May Weather in Cuba New York, United States
Daily high temperatures increase by 8°F, from 61°F to 69°F, rarely falling below 48°F or exceeding 79°F.
Daily low temperatures increase by 10°F, from 41°F to 51°F, rarely falling below 31°F or exceeding 61°F.
For reference, on July 20, the hottest day of the year, temperatures in Cuba typically range from 59°F to 76°F, while on January 29, the coldest day of the year, they range from 16°F to 29°F.
Average High and Low Temperature in May in Cuba
The figure below shows you a compact characterization of the hourly average temperatures for the quarter of the year centered on May. The horizontal axis is the day, the vertical axis is the hour of the day, and the color is the average temperature for that hour and day.
Average Hourly Temperature in May in Cuba
frigid 15°F freezing 32°F very cold 45°F cold 55°F cool 65°F comfortable 75°F warm 85°F hot 95°F sweltering
The month of May in Cuba experiences essentially constant cloud cover, with the percentage of time that the sky is overcast or mostly cloudy remaining about 54% throughout the month.
The clearest day of the month is May 31, with clear, mostly clear, or partly cloudy conditions 47% of the time.
For reference, on January 10, the cloudiest day of the year, the chance of overcast or mostly cloudy conditions is 77%, while on August 9, the clearest day of the year, the chance of clear, mostly clear, or partly cloudy skies is 65%.
Cloud Cover Categories in May in Cuba
0% clear 20% mostly clear 40% partly cloudy 60% mostly cloudy 80% overcast 100%
A wet day is one with at least 0.04 inches of liquid or liquid-equivalent precipitation. In Cuba, the chance of a wet day over the course of May is increasing, starting the month at 32% and ending it at 37%.
For reference, the year's highest daily chance of a wet day is 40% on June 15, and its lowest chance is 17% on January 30.
Probability of Precipitation in May in Cuba
To show variation within the month and not just the monthly total, we show the rainfall accumulated over a sliding 31-day period centered around each day.
The average sliding 31-day rainfall during May in Cuba is increasing, starting the month at 2.6 inches, when it rarely exceeds 4.4 inches or falls below 1.2 inches, and ending the month at 3.2 inches, when it rarely exceeds 5.3 inches or falls below 1.5 inches.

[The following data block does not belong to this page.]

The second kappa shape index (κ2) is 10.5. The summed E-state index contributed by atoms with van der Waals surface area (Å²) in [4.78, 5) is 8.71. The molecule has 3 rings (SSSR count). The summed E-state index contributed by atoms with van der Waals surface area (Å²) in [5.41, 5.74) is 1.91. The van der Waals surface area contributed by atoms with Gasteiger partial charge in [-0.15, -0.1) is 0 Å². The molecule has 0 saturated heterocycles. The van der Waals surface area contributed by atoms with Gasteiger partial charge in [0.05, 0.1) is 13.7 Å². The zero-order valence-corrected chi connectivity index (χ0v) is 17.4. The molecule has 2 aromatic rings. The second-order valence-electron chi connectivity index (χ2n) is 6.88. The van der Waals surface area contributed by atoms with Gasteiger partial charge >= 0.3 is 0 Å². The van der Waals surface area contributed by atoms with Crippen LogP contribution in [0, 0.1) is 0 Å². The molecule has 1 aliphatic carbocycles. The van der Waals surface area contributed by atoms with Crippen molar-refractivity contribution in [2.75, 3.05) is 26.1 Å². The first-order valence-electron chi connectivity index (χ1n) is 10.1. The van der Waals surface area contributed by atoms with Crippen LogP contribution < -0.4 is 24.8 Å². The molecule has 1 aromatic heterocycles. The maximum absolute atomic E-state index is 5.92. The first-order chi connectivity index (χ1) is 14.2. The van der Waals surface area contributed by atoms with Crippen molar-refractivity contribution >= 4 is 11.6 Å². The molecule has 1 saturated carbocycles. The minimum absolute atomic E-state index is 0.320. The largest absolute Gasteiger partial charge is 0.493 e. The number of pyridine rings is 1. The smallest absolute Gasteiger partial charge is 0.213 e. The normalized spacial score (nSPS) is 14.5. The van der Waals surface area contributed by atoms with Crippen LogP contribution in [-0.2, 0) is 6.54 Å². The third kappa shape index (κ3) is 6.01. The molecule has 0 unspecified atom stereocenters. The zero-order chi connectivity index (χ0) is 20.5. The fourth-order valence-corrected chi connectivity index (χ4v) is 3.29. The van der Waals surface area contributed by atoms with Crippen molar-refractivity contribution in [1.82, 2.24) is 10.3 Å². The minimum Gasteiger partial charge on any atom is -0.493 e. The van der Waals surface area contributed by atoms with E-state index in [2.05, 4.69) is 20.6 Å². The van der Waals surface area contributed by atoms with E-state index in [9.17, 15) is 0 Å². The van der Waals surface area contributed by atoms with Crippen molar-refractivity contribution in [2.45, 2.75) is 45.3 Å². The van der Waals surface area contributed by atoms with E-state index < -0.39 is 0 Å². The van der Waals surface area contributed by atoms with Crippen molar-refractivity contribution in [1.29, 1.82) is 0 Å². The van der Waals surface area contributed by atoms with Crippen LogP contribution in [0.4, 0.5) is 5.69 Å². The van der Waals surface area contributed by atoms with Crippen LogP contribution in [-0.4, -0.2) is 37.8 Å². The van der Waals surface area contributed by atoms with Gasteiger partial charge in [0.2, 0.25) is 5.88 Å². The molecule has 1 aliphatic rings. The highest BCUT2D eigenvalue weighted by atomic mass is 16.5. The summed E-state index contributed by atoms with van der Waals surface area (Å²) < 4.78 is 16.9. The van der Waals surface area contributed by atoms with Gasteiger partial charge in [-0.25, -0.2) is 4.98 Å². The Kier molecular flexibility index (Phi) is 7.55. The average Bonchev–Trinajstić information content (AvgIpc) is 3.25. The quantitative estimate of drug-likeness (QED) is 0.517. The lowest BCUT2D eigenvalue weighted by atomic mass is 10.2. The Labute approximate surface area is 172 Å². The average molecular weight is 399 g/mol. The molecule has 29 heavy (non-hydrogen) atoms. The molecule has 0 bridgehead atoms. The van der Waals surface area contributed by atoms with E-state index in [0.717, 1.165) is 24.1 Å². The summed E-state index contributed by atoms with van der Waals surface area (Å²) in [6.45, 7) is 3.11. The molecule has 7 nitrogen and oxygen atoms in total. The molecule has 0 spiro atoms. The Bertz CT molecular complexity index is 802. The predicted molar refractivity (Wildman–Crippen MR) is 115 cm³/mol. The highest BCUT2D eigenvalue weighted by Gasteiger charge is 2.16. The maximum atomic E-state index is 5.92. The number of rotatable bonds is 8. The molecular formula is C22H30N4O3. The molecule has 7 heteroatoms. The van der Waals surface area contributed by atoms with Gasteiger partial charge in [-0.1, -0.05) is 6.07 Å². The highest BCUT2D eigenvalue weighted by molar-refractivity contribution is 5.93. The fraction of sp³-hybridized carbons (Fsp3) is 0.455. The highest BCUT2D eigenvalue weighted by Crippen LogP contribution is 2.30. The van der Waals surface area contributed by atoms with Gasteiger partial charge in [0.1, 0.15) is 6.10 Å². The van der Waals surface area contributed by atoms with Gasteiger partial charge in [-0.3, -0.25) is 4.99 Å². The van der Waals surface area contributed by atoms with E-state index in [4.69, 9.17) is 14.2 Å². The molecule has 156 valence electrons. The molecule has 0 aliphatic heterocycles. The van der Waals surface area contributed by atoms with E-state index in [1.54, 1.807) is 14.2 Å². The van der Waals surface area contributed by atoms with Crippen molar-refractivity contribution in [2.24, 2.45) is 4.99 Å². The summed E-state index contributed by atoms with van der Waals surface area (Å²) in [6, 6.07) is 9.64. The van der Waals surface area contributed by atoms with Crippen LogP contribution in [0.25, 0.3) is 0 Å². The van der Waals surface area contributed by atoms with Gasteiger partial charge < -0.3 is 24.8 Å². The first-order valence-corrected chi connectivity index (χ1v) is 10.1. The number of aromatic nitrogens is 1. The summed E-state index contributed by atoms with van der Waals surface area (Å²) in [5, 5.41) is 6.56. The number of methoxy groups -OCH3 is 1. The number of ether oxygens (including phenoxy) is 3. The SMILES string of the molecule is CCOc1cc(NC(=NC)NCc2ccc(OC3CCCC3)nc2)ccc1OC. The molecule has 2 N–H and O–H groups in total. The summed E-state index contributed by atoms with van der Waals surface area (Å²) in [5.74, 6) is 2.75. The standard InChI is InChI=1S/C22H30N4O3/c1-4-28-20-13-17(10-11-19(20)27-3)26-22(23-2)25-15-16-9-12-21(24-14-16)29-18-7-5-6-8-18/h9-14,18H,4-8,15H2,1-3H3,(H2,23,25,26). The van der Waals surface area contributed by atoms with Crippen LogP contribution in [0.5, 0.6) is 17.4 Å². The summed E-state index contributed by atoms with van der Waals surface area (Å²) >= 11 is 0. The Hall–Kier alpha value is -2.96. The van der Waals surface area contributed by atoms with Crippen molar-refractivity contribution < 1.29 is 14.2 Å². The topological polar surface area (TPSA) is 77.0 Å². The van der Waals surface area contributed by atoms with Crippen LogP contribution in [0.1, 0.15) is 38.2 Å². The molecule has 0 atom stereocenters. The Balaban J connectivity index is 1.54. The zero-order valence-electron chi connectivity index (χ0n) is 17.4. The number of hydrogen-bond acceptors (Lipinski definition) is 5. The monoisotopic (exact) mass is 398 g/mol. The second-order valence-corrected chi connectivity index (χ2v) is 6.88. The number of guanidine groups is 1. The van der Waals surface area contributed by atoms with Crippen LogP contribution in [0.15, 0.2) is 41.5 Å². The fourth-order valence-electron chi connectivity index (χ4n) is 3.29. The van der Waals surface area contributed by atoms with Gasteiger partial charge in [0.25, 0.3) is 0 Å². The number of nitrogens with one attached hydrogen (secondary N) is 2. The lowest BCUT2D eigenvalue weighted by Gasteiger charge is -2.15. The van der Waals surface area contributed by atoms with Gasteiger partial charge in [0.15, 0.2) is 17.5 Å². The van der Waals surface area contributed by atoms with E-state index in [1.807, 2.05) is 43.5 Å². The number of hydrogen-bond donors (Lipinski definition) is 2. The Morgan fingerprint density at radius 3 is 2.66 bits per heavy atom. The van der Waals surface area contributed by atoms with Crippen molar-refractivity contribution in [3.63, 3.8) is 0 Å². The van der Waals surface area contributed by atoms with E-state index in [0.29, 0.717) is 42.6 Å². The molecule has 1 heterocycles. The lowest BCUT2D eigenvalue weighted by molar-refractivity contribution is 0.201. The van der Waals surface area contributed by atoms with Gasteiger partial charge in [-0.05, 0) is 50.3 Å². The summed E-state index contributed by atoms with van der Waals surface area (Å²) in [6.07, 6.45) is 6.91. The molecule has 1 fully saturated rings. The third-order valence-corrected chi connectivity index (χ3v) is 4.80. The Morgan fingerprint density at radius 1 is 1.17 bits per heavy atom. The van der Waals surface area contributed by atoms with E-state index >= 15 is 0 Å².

Average Monthly Rainfall in May in Cuba
Over the course of May in Cuba, the length of the day is increasing. From the start to the end of the month, the length of the day increases by 58 minutes, implying an average daily increase of 1 minute, 56 seconds, and weekly increase of 13 minutes, 35 seconds.
The shortest day of the month is May 1, with 14 hours, 5 minutes of daylight and the longest day is May 31, with 15 hours, 3 minutes of daylight.
Hours of Daylight and Twilight in May in Cuba
The latest sunrise of the month in Cuba is 6:08 AM on May 1 and the earliest sunrise is 29 minutes earlier at 5:39 AM on May 31.
The earliest sunset is 8:12 PM on May 1 and the latest sunset is 30 minutes later at 8:42 PM on May 31.
Daylight saving time is observed in Cuba during 2021, but it neither starts nor ends during May, so the entire month is in daylight saving time.
For reference, on June 21, the longest day of the year, the Sun rises at 5:36 AM and sets 15 hours, 16 minutes later, at 8:53 PM, while on December 21, the shortest day of the year, it rises at 7:38 AM and sets 9 hours, 5 minutes later, at 4:44 PM.
Sunrise & Sunset with Twilight in May in Cuba
The figure below presents a compact representation of key lunar data for May 2021. The horizontal axis is the day, the vertical axis is the hour of the day, and the colored areas indicate when the moon is above the horizon. The vertical gray bars (new Moons) and blue bars (full Moons) indicate key Moon phases. The label associated with each bar indicates the date and time that the phase is obtained, and the companion time labels indicate the rise and set times of the Moon for the nearest time interval in which the moon is above the horizon.